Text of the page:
about 1 year ago • 2 mins
A “large correction” is what we call it when stock prices drop over 10%, and three factors increase the risk of that happening within the next 12 months: high valuations, a weak economy, and elevated volatility. I’ll walk you through the hows and whys.
When valuations are high, investors tend to be overoptimistic and are less focused on keeping a “margin of safety” in case something goes wrong. Any market shock, then, could quickly provoke a large correction as investors scramble. We saw that happen at the beginning of this year, when elevated valuations exacerbated the shock caused by rising inflation and interest rates. The good news, though, is that valuations have already corrected a lot this year, so they represent a much lower risk today (dark blue line in the chart).
A weak economy puts companies’ earnings at a higher risk of suffering after a shock, which makes their stock prices more vulnerable in turn. And Goldman believes that the current weakness in the economy is a significant threat right now: in fact, the probability of a large correction over the next 12 months shoots up to above 70% when today’s economic weaknesses are added (light blue line).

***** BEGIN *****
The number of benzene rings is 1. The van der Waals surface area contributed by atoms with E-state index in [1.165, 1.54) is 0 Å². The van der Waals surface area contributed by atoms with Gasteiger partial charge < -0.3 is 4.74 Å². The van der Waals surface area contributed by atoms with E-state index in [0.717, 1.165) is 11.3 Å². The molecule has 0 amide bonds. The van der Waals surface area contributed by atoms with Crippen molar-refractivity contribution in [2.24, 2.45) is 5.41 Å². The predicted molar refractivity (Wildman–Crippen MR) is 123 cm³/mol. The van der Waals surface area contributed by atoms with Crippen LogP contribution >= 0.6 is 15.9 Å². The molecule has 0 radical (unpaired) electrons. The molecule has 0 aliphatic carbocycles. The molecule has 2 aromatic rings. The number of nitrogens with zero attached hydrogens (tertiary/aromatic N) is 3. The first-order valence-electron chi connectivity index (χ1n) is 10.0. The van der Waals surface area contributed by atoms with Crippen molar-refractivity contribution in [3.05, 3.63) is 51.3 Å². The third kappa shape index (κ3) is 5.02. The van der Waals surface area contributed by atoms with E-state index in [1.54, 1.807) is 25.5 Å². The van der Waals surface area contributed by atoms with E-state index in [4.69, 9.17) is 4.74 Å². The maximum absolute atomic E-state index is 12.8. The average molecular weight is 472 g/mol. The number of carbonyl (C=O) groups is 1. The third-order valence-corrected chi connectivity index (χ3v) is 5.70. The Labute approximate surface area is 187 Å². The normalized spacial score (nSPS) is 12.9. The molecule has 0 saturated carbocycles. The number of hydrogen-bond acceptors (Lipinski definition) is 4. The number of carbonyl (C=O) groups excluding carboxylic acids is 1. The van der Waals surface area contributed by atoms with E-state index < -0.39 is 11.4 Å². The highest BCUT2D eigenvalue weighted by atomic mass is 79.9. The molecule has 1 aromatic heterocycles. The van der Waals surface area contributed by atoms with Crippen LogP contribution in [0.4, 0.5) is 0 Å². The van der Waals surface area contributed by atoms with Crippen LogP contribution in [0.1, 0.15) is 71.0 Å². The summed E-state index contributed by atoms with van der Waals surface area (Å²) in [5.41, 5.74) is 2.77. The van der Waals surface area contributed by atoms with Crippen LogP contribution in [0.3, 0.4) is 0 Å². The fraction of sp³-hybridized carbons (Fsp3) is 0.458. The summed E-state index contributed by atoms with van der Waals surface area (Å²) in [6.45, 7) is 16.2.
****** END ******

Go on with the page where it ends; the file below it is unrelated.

Finally, the risk of a correction heats up when investors expect volatility to be high. See, investors usually have good reasons to worry, so often a higher level of anxiety corresponds to a higher probability of something actually going wrong. And while volatility isn’t as big a threat as the weak economy at the moment, it still indicates a 60% chance of correction (orange line).
Today, Goldman’s model shows that the risk of a correction is not only higher than it has been historically, but that it’s still rising. And while that doesn’t guarantee that a correction will happen (it’s all about probabilities, remember), you might want to factor in that possibility when making your investment decisions. Plus, you can always focus on the upside: a correction could provide you with a great opportunity to buy at lower prices.
Disclaimer: These articles are provided for information purposes only. Occasionally, an opinion about whether to buy or sell a specific investment may be provided. The content is not intended to be a personal recommendation to buy or sell any financial instrument or product, or to adopt any investment strategy as it is not provided based on an assessment of your investing knowledge and experience, your financial situation or your investment objectives. The value of your investments, and the income derived from them, may go down as well as up. You may not get back all the money that you invest. The investments referred to in this article may not be suitable for all investors, and if in doubt, an investor should seek advice from a qualified investment advisor.